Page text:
A total of 229 patients were recruited into this study; 162 in the first five weeks preceding total lockdown and 67 in the second five weeks during the total lockdown, representing a 41.35% reduction in the patient volume during the lockdown period. Males were more affected than females in both periods with male to female ratio of 3.87. The mean age of the patients was 28 ± 13. The most frequent age groups were 21-30 years (38.27%), 31-40 years (22.84%) and 11-20 years (16.67%) before the lockdown ; and 21-30 years, 31-40 years both accounting for 28.36% and less than 10 years (17.91%) during the lockdown. The least involved age group in both periods was more than 50 years group accounting for only 3.70% and 5.97% respectively (Table 1). While slightly more patients (51.85%) presented in less than two hours before the lockdown, slightly more patients (52.39%) presented after two hours during the lockdown.

The most frequent mechanisms of injury were motor vehicular crash (MVC) (37.65%), motor bike crash (MBC) (19.75%) and domestic accident (8.64%) before the lockdown while MVC (23.88%), penetrating assault (17.91%) and MBC (13.43%) were more frequent during the lockdown. The least frequent mechanism of trauma was pedestrian vehicular crash (PVC) representing 5.56 and 4.48% respectively. The proportion of patients who were referred before the lockdown (32.64%) were nearly half of those who were not referred (67.28%); while in the lockdown period, slightly more patients (53.73%) were referred. Majority of injuries occurred in both the city and suburb at equal amount (43.83%) before the lockdown while most of them occurred in the suburb (52.24%) during the lockdown period (Table 2).

Soft tissue injuries (26.54%) followed by traumatic brain injury (25.92%) and fractures/dislocations (14.20%) constituted most of the diagnoses before the lockdown while traumatic brain injury (25.37%) followed by fractures/dislocations (16.42%) and polytrauma (16.42%) were the commonest diagnoses during the total lockdown. Majority of the injuries felt into the revised trauma score (RTS) of 12; both before (80.25%) and during (67.16%) the lockdown. Injury severity score (ISS) of 75 was recorded only in two patients before the lockdown and none of the patients during the lockdown era (Table 3).

Figure 1 which compared the disposition of the patients from the resuscitation room revealed higher percentages for ward admissions, operating theatre cases, those who left against medical advice (LAMA) and those who died before the lockdown. However, there was equal ICU admission and more Burns ICU admission during the lockdown. In all, the differences seen among the distribution of the variables before and during lockdown are statistically significant (P=0.001).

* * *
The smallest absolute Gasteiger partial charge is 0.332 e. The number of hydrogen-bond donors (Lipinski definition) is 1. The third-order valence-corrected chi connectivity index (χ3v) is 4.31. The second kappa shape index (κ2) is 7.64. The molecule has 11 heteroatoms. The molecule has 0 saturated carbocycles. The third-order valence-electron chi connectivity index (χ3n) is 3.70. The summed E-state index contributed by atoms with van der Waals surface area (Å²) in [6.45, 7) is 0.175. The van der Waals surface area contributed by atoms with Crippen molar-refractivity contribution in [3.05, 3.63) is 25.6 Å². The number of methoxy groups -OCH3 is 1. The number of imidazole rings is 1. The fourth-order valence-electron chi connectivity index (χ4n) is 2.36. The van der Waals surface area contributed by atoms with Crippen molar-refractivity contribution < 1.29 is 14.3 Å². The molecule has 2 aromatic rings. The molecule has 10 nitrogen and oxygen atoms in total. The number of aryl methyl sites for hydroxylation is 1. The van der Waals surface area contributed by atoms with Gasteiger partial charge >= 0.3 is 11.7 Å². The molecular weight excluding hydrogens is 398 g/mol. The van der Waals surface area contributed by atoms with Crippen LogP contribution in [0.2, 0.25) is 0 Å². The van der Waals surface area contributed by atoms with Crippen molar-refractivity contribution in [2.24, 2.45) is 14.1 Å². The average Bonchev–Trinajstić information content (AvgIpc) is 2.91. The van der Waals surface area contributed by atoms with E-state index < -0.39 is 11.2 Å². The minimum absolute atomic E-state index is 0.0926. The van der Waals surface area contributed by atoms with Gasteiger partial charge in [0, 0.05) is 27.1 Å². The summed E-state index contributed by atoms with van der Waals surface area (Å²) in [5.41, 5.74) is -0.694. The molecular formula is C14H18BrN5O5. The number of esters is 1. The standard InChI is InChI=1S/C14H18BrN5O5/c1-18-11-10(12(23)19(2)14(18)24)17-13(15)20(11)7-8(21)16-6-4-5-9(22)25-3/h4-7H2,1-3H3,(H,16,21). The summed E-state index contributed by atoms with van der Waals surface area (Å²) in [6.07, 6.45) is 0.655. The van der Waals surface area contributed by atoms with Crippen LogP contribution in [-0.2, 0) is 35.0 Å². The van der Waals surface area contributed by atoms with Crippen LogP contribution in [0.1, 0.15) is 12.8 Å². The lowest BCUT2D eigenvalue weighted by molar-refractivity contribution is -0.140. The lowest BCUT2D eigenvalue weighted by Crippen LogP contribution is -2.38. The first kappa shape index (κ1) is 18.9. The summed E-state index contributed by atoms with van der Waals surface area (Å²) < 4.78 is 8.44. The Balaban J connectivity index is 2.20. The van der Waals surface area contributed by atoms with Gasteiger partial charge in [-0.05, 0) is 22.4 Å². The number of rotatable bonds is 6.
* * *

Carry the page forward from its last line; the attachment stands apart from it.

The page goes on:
Discussion Up    Down

Patient volume: a total of 229 patients were seen in the trauma resuscitation room over the study period of ten weeks, 162 patients in the first five weeks before total lockdown and 67 patients during the five weeks of total lockdown. This represents 41.35% reduction in the patient volume during the total lockdown. This reduction in the number of patients is expected in view of the restriction of movement imposed by the Nigerian government to curtail the spread of COVID-19. This is very similar to the findings in the United Kingdom where there was observed reduction of emergency department presentations by up to 30% [19] and acute orthopaedic trauma referrals by up to 34% [23]. This is also similar to other studies in Europe [20] and in Asia where a tremendous reduction of 75% in trauma emergency department footfall was reported [24].

Socio-demographic characteristics: males suffered more injuries than females during both periods of the study. This is a general pattern of trauma epidemiology globally and was not affected by the lockdown. The modal age group among the studied population during the two periods was 21 to 30 years followed by 31 to 40 years. These age groups represent the most active age groups who are more frequently involved in trauma. This is in line with the known fact that trauma most frequently affects the younger population and has remained the commonest cause of death in the same group [1].

Duration and mechanism of injury: more patients presented within two hours before lockdown while more patients presented after two hours during the lockdown period. This delayed presentation during the lockdown period may be due to multiple security check points in an attempt to enforce movement restriction. This observed difference is however, not statistically significant. The predominant mechanism of injury before and during total lockdown remained motor vehicular crash (MVC). This is followed by motorbike crash (MBC) before lockdown and penetrating assault during the total lockdown. MVC reduced from 37.65% before lockdown to 23.88% during the lockdown. The reason is obvious as fewer vehicles were allowed to move during the lockdown. This reduction in MVC was also reported in the Spanish association of surgeons´ document [25]. The proportion of penetrating assault increased from 6.2% before lockdown to 17.9% during lockdown. This higher prevalence of penetrating assault during the total lockdown may be partly due to the relative increase in crime rate occasioned by economic downturn during the lockdown.